- Criminology: In this concentration, students build on the knowledge they have learned studying criminological theory through coursework in victimology and behavioral analysis of violent crime to better understand social science perspectives on crime and society, particularly its causes and effects.
- Law enforcement: A concentration of particular interest to aspiring police officers and special agents, law enforcement studies may encompass courses such as advanced methods for investigating crime scenes, homeland security principles and threat management, family and domestic violence and the influence of drugs and alcohol use, abuse, criminalization and treatment.
- Law and justice: If it’s the law itself that you find most interesting about the criminal justice field, you might want to pursue a concentration in an area like law and justice or legal studies, which may include courses in law and evidence, mock trial concepts and criminal justice report writing.
- Cybersecurity and cyber forensics: In these computer-related areas of criminal justice, students cover topics such as cybercrime investigation and computer forensics.
- Forensic psychology or criminal psychology: In concentrations that apply the principles and practices of psychology, the study of the mind, thought and behavior, to criminal justice and forensic applications, students take classes in abnormal psychology, psychology for law enforcement and crisis intervention in matters of criminal justice.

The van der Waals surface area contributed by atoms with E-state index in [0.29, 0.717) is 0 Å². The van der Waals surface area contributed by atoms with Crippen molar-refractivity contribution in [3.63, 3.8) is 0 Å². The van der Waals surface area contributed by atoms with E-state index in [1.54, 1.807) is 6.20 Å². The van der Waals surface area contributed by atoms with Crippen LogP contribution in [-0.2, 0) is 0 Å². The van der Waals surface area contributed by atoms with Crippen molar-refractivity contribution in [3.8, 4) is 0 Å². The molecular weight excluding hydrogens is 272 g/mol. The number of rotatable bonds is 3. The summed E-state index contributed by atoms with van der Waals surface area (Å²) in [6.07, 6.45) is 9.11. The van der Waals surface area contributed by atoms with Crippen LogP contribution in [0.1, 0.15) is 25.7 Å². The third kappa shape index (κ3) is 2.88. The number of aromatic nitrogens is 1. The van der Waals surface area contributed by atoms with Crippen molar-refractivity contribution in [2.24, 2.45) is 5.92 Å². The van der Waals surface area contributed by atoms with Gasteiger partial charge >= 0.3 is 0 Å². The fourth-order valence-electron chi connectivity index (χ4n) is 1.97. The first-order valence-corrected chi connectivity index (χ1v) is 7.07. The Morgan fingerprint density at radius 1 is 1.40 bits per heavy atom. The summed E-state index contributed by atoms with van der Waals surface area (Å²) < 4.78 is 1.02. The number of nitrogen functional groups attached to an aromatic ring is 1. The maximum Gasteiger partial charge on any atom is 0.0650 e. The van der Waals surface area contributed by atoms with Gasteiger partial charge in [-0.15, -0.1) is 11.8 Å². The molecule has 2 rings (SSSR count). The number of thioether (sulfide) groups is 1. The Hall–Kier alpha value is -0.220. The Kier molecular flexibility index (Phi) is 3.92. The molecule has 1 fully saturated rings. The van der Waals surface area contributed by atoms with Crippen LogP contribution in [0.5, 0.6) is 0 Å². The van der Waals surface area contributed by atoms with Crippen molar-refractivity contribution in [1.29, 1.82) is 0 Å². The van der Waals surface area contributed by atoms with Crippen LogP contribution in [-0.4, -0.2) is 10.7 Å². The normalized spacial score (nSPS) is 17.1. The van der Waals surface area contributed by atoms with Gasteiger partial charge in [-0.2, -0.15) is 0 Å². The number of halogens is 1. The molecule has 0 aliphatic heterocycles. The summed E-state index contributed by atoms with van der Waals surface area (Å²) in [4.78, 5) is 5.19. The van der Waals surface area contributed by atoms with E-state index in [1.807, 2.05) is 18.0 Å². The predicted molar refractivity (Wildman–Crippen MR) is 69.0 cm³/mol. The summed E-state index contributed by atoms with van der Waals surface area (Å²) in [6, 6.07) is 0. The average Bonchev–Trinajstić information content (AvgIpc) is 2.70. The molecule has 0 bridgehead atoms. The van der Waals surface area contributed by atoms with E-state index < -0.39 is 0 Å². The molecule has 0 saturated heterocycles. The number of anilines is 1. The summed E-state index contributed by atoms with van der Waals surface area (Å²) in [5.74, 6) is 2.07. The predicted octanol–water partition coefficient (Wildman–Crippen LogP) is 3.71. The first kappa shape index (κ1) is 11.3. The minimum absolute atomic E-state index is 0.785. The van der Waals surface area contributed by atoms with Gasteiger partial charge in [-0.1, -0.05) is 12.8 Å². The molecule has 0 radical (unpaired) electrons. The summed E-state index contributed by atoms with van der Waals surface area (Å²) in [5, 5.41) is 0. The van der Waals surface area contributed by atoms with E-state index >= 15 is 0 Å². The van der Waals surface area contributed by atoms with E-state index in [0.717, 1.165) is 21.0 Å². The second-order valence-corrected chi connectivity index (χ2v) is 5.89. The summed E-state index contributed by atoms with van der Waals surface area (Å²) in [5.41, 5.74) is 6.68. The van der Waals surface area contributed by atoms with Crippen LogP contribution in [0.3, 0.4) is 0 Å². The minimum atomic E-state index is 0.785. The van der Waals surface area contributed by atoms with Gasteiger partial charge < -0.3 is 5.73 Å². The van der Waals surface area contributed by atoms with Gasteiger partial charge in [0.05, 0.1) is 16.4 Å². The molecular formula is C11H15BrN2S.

- Homeland security: Homeland security studies emphasize methods of preserving national security. A concentration in this area may include studies in emergency management, crisis intervention, crisis negotiation and crisis management in terrorist attacks and disasters.
- Criminal justice administration and leadership: Some programs already include one or more administration or leadership classes in their criminal justice core courses, but students with a special interest in leadership can look for relevant areas of concentration. Some types of classes you might encounter in this concentration include managing and administration of criminal justice organizations, supervisory practices in criminal justice, socially responsible leadership, program evaluation, crisis intervention and correctional alternatives.